Need a policy to prevent dental decay in infants and early childhood

New Delhi: The International Sympoium “Is Sugar the new tobacco? – Oral Health perspectives” was held on the 11th November 2016 at the Inida Habitat Centre New Delhi. It was organised by the Centre for Dental Education and Research, AIIMS New Delhi. The symposium was inaugurated by the Director AIIMS, Prof MC Misra. Experts from the WHO, Dr Jayasurya Kumari Navaratne,
Dr Paula Moynihan from the WHO Collaborating Centre for Nutrition and Oral health, New Castle University, Dr Cynthia Pine CBE, Professor of Dental Public Health from the Barts and London School of Dentistry and Medicine were present. At the event, the Director emphasised the need to cut down and rationalise sugar consumption in various forms including fizzy drinks, sweets and refined food. Dr Jayasurya Navaratne from the WHO South East Asia Office, New Delhi said it is important to design public health and population based strategies to curb the dangers associated with high sugar consumption, one of the ways as proposed by WHO being Taxation on Sugar Sweetened Beverages, SSB.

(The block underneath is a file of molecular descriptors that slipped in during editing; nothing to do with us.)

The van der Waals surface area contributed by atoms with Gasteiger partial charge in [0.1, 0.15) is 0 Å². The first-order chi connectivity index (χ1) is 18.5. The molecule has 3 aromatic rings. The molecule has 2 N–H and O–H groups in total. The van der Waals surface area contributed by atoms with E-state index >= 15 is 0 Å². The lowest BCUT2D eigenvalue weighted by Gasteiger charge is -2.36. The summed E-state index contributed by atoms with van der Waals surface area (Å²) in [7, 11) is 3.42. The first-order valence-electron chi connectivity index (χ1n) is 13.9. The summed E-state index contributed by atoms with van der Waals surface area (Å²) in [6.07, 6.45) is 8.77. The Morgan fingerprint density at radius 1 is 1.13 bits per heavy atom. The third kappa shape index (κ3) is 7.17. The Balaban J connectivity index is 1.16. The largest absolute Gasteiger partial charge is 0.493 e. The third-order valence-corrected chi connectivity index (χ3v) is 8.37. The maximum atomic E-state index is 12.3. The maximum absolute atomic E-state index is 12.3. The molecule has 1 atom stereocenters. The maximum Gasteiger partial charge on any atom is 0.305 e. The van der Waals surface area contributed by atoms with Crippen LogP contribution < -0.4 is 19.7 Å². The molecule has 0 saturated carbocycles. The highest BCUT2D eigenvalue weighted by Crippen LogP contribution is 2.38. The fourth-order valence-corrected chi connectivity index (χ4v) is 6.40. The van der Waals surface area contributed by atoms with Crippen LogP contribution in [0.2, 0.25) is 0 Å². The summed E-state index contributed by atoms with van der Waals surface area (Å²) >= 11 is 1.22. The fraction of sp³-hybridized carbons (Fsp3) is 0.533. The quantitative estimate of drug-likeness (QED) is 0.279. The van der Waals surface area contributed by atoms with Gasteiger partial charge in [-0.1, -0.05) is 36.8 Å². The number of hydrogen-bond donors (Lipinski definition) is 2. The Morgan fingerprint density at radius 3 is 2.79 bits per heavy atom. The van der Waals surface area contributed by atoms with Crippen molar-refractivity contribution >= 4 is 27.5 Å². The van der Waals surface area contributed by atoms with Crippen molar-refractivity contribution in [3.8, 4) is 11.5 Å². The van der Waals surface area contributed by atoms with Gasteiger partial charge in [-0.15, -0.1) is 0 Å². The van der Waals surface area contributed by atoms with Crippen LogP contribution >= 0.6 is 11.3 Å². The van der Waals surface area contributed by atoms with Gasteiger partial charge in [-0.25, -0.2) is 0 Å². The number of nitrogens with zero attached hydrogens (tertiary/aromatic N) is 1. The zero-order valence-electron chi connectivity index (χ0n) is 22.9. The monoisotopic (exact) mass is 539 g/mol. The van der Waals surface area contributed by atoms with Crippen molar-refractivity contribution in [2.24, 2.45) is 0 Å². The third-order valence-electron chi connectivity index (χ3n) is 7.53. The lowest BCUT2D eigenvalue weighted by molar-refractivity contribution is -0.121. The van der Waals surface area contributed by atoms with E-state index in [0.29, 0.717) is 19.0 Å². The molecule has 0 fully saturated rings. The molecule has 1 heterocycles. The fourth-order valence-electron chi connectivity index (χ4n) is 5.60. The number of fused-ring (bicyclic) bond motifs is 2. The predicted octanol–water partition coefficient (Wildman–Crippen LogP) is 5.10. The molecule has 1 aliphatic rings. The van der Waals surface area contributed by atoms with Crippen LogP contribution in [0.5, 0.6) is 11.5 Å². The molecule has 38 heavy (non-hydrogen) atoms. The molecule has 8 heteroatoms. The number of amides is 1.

Dr OP Kharbanda, Chief, Centre for Dental Education and Research highlighted on the importance of sugar intake control to prevent dental decay in infants and early childhood. He also highlighted on the history of sugar and the patterns of sugar consumption. This is the first of its kind symposium in India on Sugar and the oral health perspectives. And it is set to deliberate on sugar policy as well as a prevention programme for dental diseases at the population level.
He said the first sugar was recorded in England in 1099. Sugar was available in London at “two shillings a pound” in 1319 AD, which equates to about US$100 per kilo at today’s prices so itwas very much a luxury. The ancient Greeks and Romans, used sugar only as an imported medicine and not as a food to help relieve pain There is a consensus that sugars are implicated in several NonCommunicable diseases, including dental caries (World Health Organization [WHO] 2003; Sheiham and James 2014; WHO 2015). Moreover, sugars are a “sufficient” cause of dental caries (Rothman and Greenland 1999); sugars determine whether or not caries develops. A dynamic relationship exists between sugars and oral health.
Proven Cause-Effect relationships indicate that Sugar is a prime mover when it comes to dental caries, subsequent to plaque formation. Sugar could not just mean sweet, sticky food and sugar sweetened beverages. In this epoch of increased availability, robust marketing and the subsequent consumption of ready to eat and highly refined food, sugar could turn bitter! Patterns of sugar consumption change along the life course. There is a change in behaviour from early childhood to adolescence, with adolescents being more independent in selecting their foods and drinks. That could increase the risk for caries development (Sheehy et al. 2008; Ogden et al. 2011).

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